The Planctomycetes sequences retrieved from the sediment (14%) are closely related to uncultured bacteria collected in marine sediment or abyssal plain water. Planctomycetes were absent in the water sample. The deltaproteobacterial sequences retrieved from the sediment (6%) are related at 84 to 90% to cultured iron-reducing Geobacter sp. or Desulfuromonas sp. reducing elemental sulfur into sulfide. The Bacteroidetes, well represented in the basaltic glasses, represent only 2% of the sediment’s OTUs and is absent in water. Actinobacteria were mainly represented in water (7%) with sequences affiliated to the Acidimicrobineae marine group and closely related to the cultured low GC content ultra-small marine Actinobacteria, namely Candidatus Actinomarina minuta (KC811150, Ghai et al., 2013), and to uncultured bacteria from surface seawater or the ultra-oligotrophic waters of the South Pacific gyre (JN985949.1).
Surface Analysis of the Basaltic Glass
Estimates of the initial Fe redox state of the basaltic glass, based on Fe K-edge XANES analysis, confirmed that after synthesis, the oxidized basaltic glass BO2 contained around 97% Fe(III) whereas the reduced BH2 contained around 82% Fe(II) (see Supplementary Table S2).
After incubation, the surfaces of the basaltic glass chips from the different experiments were observed using SEM and synchrotron X-ray fluorescence imaging. SEM observations revealed different features that depended upon the iron speciation in the initial basaltic glass (Figure 4). The BO2 samples from the in situ experiment did not show any traces of weathering (e.g., surface irregularities, dissolution pits) or secondary mineralization (Figure 4A), but cell-like structures and relics of diatoms and flagellates were observed that likely sank from the water column. Similarly, the in vitro abiotic control, performed using BH2, did not show any traces of cells or alteration features and only NaCl crystals formed during sample drying were noticeable (Figure 4B).
FIGURE 4. Scanning Electron Microscopy (SEM) images of the surface of the basaltic glass chips incubated in situ in the abyssal plain (A,C) and in vitro (B,D). (A) oxidized basaltic glass incubated in situ (BO2; seen from above); (B) reduced basaltic glass abiotically incubated in vitro at 4°C and serving as control (side view); (C) reduced basaltic glass incubated in situ (BH2; side view); (D) reduced basaltic glass incubated in vitro with Mariprofundus ferrooxydans DIS-1 (seen from top). White stars = basaltic glass surface; black stars = iron oxides; black dotted arrows = cell-like structures; white dotted arrows = salt crystals. (E) EDX spectrum collected on the weathering rind at the surface of the reduced basaltic glass (BH2) incubated in situ and shown in (C). Accelerating voltage (EHT) and detection modes (SE2, VPSE, Inlens = secondary electrons; AsB = backscattered electrons) used for each image are indicated.
In contrast, the surface of BH2 incubated in situ had a quite uniformly thick (up to 150 μm) rust-colored rind that was evenly distributed on the surface compared to the in vitro incubated sample that had a thin rind sporadically distributed on the surface (Figures 4C,D, respectively). The BH2 rind was mainly enriched in iron and oxygen as indicated by EDX spectrum (Figure 4E) with less abundant Si, Al, K, Mn hence suggesting it was composed of iron oxides and silicates, likely clays, both being mineral phases composing palagonite that derives from glass alteration.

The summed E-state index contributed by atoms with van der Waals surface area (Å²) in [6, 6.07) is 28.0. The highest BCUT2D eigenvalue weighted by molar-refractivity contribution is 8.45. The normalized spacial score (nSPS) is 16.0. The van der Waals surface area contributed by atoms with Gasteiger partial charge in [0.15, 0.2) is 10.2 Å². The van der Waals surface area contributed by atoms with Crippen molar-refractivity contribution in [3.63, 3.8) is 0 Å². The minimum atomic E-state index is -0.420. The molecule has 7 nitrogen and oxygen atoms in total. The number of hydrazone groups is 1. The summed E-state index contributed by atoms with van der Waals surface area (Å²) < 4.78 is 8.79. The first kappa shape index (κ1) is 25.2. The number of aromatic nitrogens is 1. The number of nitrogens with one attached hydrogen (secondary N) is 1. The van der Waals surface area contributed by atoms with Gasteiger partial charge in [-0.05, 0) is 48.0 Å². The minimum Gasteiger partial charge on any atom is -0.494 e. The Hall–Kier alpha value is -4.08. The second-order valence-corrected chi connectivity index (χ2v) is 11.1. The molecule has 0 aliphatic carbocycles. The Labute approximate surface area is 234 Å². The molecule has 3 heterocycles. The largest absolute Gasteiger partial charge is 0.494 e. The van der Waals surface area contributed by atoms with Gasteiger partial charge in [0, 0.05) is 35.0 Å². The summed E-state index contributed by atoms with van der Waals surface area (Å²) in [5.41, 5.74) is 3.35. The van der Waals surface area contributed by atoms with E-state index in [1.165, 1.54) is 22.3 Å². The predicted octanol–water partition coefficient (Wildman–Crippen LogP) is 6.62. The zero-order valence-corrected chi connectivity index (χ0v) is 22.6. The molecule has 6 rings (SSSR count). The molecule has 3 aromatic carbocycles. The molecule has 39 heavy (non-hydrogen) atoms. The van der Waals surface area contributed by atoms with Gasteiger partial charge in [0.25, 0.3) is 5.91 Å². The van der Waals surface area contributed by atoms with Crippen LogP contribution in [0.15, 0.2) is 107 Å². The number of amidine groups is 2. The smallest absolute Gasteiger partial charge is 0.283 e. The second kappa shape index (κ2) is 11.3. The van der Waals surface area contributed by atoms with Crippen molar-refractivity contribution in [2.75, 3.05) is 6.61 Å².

The fine texture of the alteration rind appeared similar in samples from the in vitro and in situ experiments, both presenting Fe-rich aggregated spherules covering the surface of the basalt (Figures 5A,B). These micron-sized spherules and the associated larger ball-like structures often displayed numerous cell imprints at their surface and were partly covered by a veil of organic matter (Figures 5C,D). Higher magnification revealed the stalks were associated with microspherules for the in vitro experiment (Figure 5E) while in the in situ experiment aggregates of microspherules were interspersed with rod-shaped microbial cells without stalks (Figure 5F).
FIGURE 5. Scanning Electron Microscopy (A–F) and CLSM (G,H) images of the surface of the reduced basaltic glass (BH2) incubated in vitro with M. ferrooxydans DIS-1 (left) and in situ in the abyssal plain (right). White stars = basaltic glass surface; black stars = iron oxides; black dotted arrows = cell-like structures; white arrow = cell imprints; black arrows = organic matter. (G) Composite CLSM image obtained with a sequential excitation at 488 and 555 nm and fluorescence emission collected between 300–550 and 578–800 nm, respectively; Green = SYTO®13 (DNA dye); Red = rhodamine-conjugated Ricinus communis agglutinin I (aliphatic chains’ marker); (H) CLSM image obtained with a excitation at a wavelength of 488 nm, by collecting the emitted fluorescence between 300 and 500 nm surperimposed on an image obtained in Differential Interferential Contrast; Green = SYTO®9 (DNA marker). Accelerating voltage (EHT) and detection modes (SE2, V PSE, Inlens = secondary electrons; AsB = backscattered electrons) used for each image are indicated.